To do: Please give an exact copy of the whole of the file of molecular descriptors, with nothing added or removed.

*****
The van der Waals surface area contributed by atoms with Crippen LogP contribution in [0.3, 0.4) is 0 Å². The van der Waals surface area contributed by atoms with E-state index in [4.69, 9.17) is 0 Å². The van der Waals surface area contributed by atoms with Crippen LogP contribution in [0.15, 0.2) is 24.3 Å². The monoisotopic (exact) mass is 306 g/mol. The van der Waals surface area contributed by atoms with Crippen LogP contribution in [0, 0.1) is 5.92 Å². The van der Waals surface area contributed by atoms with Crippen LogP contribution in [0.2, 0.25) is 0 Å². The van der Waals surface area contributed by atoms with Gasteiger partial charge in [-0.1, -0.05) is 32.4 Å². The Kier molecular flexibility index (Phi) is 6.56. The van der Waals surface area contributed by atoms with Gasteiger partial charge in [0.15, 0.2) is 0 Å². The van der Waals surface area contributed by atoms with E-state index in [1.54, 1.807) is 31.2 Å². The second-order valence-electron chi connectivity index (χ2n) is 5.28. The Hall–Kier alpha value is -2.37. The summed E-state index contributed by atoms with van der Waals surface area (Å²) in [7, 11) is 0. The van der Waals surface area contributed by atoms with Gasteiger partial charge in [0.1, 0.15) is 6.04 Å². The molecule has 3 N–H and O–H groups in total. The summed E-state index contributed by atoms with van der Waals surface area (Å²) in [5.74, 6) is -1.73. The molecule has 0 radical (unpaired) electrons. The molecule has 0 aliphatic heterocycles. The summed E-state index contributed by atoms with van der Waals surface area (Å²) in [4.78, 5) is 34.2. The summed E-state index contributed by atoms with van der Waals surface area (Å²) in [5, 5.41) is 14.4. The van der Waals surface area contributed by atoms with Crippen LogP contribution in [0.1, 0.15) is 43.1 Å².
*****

The van der Waals surface area contributed by atoms with Crippen LogP contribution in [0.3, 0.4) is 0 Å². The van der Waals surface area contributed by atoms with E-state index in [4.69, 9.17) is 0 Å². The van der Waals surface area contributed by atoms with Crippen LogP contribution in [0.15, 0.2) is 24.3 Å². The monoisotopic (exact) mass is 306 g/mol. The van der Waals surface area contributed by atoms with Crippen LogP contribution in [0, 0.1) is 5.92 Å². The van der Waals surface area contributed by atoms with Crippen LogP contribution in [0.2, 0.25) is 0 Å². The van der Waals surface area contributed by atoms with Gasteiger partial charge in [-0.1, -0.05) is 32.4 Å². The Kier molecular flexibility index (Phi) is 6.56. The van der Waals surface area contributed by atoms with Gasteiger partial charge in [0.15, 0.2) is 0 Å². The van der Waals surface area contributed by atoms with E-state index in [1.54, 1.807) is 31.2 Å². The second-order valence-electron chi connectivity index (χ2n) is 5.28. The Hall–Kier alpha value is -2.37. The summed E-state index contributed by atoms with van der Waals surface area (Å²) in [7, 11) is 0. The van der Waals surface area contributed by atoms with Gasteiger partial charge in [0.1, 0.15) is 6.04 Å². The molecule has 3 N–H and O–H groups in total. The summed E-state index contributed by atoms with van der Waals surface area (Å²) in [5.74, 6) is -1.73. The molecule has 0 radical (unpaired) electrons. The molecule has 0 aliphatic heterocycles. The summed E-state index contributed by atoms with van der Waals surface area (Å²) in [4.78, 5) is 34.2. The summed E-state index contributed by atoms with van der Waals surface area (Å²) in [5, 5.41) is 14.4. The van der Waals surface area contributed by atoms with Crippen LogP contribution in [0.1, 0.15) is 43.1 Å².